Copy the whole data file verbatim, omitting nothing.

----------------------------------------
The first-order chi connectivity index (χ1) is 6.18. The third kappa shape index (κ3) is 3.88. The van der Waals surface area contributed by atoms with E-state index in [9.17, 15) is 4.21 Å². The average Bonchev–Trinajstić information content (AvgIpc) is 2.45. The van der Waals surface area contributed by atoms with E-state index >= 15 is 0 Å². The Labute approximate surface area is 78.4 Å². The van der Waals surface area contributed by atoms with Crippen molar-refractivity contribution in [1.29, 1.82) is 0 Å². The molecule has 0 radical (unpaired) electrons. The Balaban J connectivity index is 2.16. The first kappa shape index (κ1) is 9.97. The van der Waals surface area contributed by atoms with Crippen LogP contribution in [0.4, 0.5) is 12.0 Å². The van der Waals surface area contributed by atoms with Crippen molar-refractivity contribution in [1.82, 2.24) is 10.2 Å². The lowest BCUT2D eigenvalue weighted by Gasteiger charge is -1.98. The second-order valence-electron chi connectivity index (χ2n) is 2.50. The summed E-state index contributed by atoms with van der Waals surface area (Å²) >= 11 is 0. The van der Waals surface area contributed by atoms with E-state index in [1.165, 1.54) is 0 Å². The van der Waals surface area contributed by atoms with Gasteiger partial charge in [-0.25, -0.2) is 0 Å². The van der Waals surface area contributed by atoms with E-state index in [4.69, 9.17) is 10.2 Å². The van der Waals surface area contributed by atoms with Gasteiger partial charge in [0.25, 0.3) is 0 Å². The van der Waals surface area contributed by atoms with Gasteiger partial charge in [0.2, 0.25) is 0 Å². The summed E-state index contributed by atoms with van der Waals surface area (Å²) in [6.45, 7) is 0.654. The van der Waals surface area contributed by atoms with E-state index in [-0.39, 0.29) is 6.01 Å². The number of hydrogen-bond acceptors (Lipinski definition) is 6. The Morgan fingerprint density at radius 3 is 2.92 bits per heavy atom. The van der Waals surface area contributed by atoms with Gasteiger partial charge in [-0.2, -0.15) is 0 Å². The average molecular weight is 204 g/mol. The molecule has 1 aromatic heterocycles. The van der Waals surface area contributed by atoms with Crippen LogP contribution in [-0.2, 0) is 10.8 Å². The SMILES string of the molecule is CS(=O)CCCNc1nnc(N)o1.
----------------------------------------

The first-order chi connectivity index (χ1) is 6.18. The third kappa shape index (κ3) is 3.88. The van der Waals surface area contributed by atoms with E-state index in [9.17, 15) is 4.21 Å². The average Bonchev–Trinajstić information content (AvgIpc) is 2.45. The van der Waals surface area contributed by atoms with E-state index >= 15 is 0 Å². The Labute approximate surface area is 78.4 Å². The van der Waals surface area contributed by atoms with Crippen molar-refractivity contribution in [1.29, 1.82) is 0 Å². The molecule has 0 radical (unpaired) electrons. The Balaban J connectivity index is 2.16. The first kappa shape index (κ1) is 9.97. The van der Waals surface area contributed by atoms with Crippen LogP contribution in [0.4, 0.5) is 12.0 Å². The van der Waals surface area contributed by atoms with Crippen molar-refractivity contribution in [1.82, 2.24) is 10.2 Å². The lowest BCUT2D eigenvalue weighted by Gasteiger charge is -1.98. The second-order valence-electron chi connectivity index (χ2n) is 2.50. The summed E-state index contributed by atoms with van der Waals surface area (Å²) >= 11 is 0. The van der Waals surface area contributed by atoms with E-state index in [1.165, 1.54) is 0 Å². The van der Waals surface area contributed by atoms with Gasteiger partial charge in [-0.25, -0.2) is 0 Å². The van der Waals surface area contributed by atoms with E-state index in [4.69, 9.17) is 10.2 Å². The van der Waals surface area contributed by atoms with Gasteiger partial charge in [0.25, 0.3) is 0 Å². The van der Waals surface area contributed by atoms with Gasteiger partial charge in [0.2, 0.25) is 0 Å². The summed E-state index contributed by atoms with van der Waals surface area (Å²) in [6.45, 7) is 0.654. The van der Waals surface area contributed by atoms with E-state index in [-0.39, 0.29) is 6.01 Å². The number of hydrogen-bond acceptors (Lipinski definition) is 6. The Morgan fingerprint density at radius 3 is 2.92 bits per heavy atom. The van der Waals surface area contributed by atoms with Gasteiger partial charge in [-0.2, -0.15) is 0 Å². The average molecular weight is 204 g/mol. The molecule has 1 aromatic heterocycles. The van der Waals surface area contributed by atoms with Crippen LogP contribution in [-0.2, 0) is 10.8 Å². The SMILES string of the molecule is CS(=O)CCCNc1nnc(N)o1.